Just reading some of the headlines from the Consumerist site made me realize the importance of providing students with the tools to make sound financial decisions and avoid these all too common pitfalls.
What do they need to watch out for?
- Debt Collectors (How a $1,130 debt turned into an $83 million verdict against the debt collector):
A jury in Missouri recently awarded $251,000 in damages to a local woman who was wrongfully sued by a debt collector — more than 222 times the amount she’d been sued over — but that’s nothing compared to the additional $82.99 million in punitive damages assessed against the collection company. It all started several years back, when Portfolio Recovery Associates claimed a Kansas City, MO, resident owed $1,130.14 in credit card debt.
But she didn’t owe this debt — in fact, it belonged to a man who lived in the other Kansas City (the one in Kansas). Like many debt collectors, Portfolio lacked the proper documentation for the debt it purchased but pursued it anyway.
The Consumer Financial Protection Bureau alleges that online payment platform PayPal signed up customers for PayPal credit accounts without authorization, forced customers to use this credit line instead of their preferred payment methods, and failed to address disputes. As a result, PayPal will pay a total of $25 million in refunds and penalties.
The CFPB announced today that it filed a complaint and proposed consent order against California-based PayPal for illegally signing customers up for PayPal Credit without their permission and deceptively advertising the benefits of the credit service.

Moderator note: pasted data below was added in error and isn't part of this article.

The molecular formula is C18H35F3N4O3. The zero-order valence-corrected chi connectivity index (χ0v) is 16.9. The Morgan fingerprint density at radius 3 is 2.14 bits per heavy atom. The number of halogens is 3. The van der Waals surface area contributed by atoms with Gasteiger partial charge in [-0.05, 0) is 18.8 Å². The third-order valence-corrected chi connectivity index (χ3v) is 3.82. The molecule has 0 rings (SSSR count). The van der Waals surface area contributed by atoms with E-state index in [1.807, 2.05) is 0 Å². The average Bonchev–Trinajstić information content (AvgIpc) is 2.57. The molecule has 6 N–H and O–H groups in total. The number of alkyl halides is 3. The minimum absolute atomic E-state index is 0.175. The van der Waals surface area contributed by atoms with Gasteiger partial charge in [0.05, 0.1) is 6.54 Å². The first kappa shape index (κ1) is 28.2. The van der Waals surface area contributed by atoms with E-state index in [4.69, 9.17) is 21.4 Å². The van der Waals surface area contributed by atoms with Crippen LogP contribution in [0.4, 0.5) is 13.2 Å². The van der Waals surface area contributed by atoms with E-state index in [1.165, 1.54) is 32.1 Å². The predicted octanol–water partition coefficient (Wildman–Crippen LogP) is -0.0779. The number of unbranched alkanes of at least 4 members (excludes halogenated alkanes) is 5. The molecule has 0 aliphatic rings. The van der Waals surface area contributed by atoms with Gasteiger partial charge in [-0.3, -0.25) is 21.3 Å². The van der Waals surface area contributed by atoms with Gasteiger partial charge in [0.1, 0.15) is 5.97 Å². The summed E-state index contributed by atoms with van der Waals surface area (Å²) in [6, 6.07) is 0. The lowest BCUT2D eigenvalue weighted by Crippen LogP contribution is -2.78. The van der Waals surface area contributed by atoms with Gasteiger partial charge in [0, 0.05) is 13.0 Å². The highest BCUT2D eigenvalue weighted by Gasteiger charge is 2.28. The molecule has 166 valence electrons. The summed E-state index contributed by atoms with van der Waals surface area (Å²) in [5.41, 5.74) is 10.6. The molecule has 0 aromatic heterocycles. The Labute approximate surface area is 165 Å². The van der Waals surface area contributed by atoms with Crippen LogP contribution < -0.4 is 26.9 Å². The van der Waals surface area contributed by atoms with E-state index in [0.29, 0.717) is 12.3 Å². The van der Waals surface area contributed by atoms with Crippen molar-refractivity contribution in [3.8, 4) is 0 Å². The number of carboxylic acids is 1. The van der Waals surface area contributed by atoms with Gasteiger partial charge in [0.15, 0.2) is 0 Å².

Federal regulators, state officials and prosecutors and law enforcement officers from all 50 states and the District of Columbia partnered today to charge four cancer charities and their operators for running a scheme that swindle consumers out of $187 million in charitable donations. Two of the charities have agreed to settle the charges and dissolve their businesses, while two other plan to fight the charges in court.
The struggle to protect students from potentially harmful for-profit college chains continued today as Illinois Senator Dick Durbin urged the Department of Education to investigate the business practices of three of the country’s largest propriety education companies – ITT Educational Services, Career Education Corporation, and Education Management Corporation.
A class-action lawsuit that accuses JCPenney’s of violating consumer protection laws by using deceptive discount practices received the go-ahead from a federal judge on Tuesday.
Reuters reports that a U.S. District Judge in Los Angeles certified the class action over claims the retailer marked up prices on items to dupe customers into believing they were getting a good deal on apparel and accessories.
The judge said it was possible to determine through the California suit whether or not JCPenney’s pricing practices caused consumers in the state to buy items at fabricated discounts.
Here’s our Financial Detectives Activity that helps to build consumer savviness in students.
…and that was just today’s news.
How about asking your students to read one of the articles and answer the following questions:
- What unethical/illegal practices are these companies being accused of committing?
- What are some actions that you as a consumer could have taken to protect yourself from the situations that occurred?
- Have you ever been put in a situation where you felt a company acted unethically or illegally?